The roles of the Scots and Scotch-Irishmen in the southern campaigns in the War of American Independence, 1780-1783
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The roles played by the Southern Scots and Scotch-Irish in the War of American Independence have been generally neglected by American and European historians. If any reference at all is made to persons of Scottish heritage, normally only high-ranking officers or government figures are mentioned. This study identifies men of Scottish origin on every level of life and illuminates their roles in the War. In 1775 and 1776, the Scots and Scotch-Irish in the Southern colonies were not uniform in their political, social, and religious ideologies, nor were they totally of one mind in their posture toward the growing demands for independence in the American colonies. Several factors--community relationships, family ties, economic interests, and religious convictions--influenced each individual in making his decision to support the Royal government or to join the Rebels. When the British invaded the South in 1780, the Rebels and the Loyalists rekindled the internecine war which had begun in 1775. The British victory at Charles Town encouraged the Loyalists to repay the Rebels for real and imagined injuries and insults. As a result, civil strife became widespread throughout the Carolines and Georgia. Although the populace was upset over the internal struggle, it was the introduction of terror tactics by British and Loyalist officers that caused the greatest alarm among the Up-Countrymen, who were chiefly Scottish and Scotch-Irish Presbyterians. These acts of unrestrained warfare caused numerous uncommitted Up-Countrymen to join the ranks of the Rebels. Unfortunately for Cornwallis, this mistake in tactics by his subordinates forced him to fight several long and costly campaigns. In order to disperse the Rebels, the British and their allies marched into the strongholds of the South Carolina Scotch-Irish Presbyterians. This development greatly alarmed the North Carolinians. The resulting uprising of the North Carolina Scotch-Irish masses on the one hand and the subsequent military engagements in South Carolina on the other postponed Cornwallis's invasion of North Carolina. Meanwhile, as Cornwallis attempted to regroup his army and to formulate a new strategy to meet the situation, the predominantly Scottish and Scotch-Irish Rebel forces won major victories at Kings Mountain and Cowpens. Once it was apparent that militia units could defeat British regular units, many Southerners, some of whom had remained uncommitted and some of whom renewed their resistance, entered the daily growing ranks of the Rebels. At the same time, the Loyalists became reluctant to further ally themselves with the British army. These unexpected developments doomed to failure Cornwallis's plan to subjugate the Carolinas. Instead, the chain of events begun at Kings Mountain and Cowpens ended with Cornwallis's surrender at Yorktown. This study, based primarily on the Whigs' personal accounts of military involvement recorded in the Federal pension claims, in memoirs and recollections of the soldiers on both sides, and in the audited accounts of the Loyalists, demonstrates that from the very beginning of the Revolution to its end Scots and Scotch-Irishmen on all levels played major and decisive roles in the outcome of the Southern campaigns in the War of American Independence.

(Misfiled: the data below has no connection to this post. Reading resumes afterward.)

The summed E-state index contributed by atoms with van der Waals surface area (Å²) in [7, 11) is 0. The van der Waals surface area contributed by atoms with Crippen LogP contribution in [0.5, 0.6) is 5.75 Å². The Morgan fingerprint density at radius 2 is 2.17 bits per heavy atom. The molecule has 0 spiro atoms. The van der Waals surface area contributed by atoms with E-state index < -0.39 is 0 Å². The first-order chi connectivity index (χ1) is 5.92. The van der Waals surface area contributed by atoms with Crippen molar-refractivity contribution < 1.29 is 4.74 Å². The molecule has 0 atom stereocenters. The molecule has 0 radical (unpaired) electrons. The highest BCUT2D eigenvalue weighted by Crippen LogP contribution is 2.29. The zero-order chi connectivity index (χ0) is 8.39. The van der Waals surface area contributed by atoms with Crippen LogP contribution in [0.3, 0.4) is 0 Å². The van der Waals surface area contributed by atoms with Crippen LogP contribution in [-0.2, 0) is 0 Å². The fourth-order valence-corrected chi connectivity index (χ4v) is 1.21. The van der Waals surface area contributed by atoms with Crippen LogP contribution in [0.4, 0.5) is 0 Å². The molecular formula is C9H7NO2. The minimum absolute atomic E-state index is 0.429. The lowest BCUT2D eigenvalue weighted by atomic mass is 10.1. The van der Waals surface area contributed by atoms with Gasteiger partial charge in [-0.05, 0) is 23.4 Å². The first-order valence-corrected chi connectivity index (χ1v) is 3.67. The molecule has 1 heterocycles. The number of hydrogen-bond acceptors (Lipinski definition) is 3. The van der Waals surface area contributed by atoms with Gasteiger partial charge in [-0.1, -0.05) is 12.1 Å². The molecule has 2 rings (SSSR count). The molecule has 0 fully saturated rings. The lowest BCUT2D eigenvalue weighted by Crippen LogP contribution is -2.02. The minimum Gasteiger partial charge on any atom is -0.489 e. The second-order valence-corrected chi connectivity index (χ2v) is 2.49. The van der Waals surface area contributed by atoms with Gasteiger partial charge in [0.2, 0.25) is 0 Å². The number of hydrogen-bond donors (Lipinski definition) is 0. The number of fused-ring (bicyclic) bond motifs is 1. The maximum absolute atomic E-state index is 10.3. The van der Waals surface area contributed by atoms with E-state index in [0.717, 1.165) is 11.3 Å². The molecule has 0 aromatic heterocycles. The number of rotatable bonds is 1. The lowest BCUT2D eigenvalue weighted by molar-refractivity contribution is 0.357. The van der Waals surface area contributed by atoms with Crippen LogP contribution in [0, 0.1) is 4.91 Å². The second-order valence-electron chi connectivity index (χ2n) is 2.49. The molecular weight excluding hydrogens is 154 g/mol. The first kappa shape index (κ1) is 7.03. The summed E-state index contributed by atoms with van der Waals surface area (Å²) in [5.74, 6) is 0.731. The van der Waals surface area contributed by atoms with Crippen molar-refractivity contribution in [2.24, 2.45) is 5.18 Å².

Thesis, PhD Doctor of Philosophy
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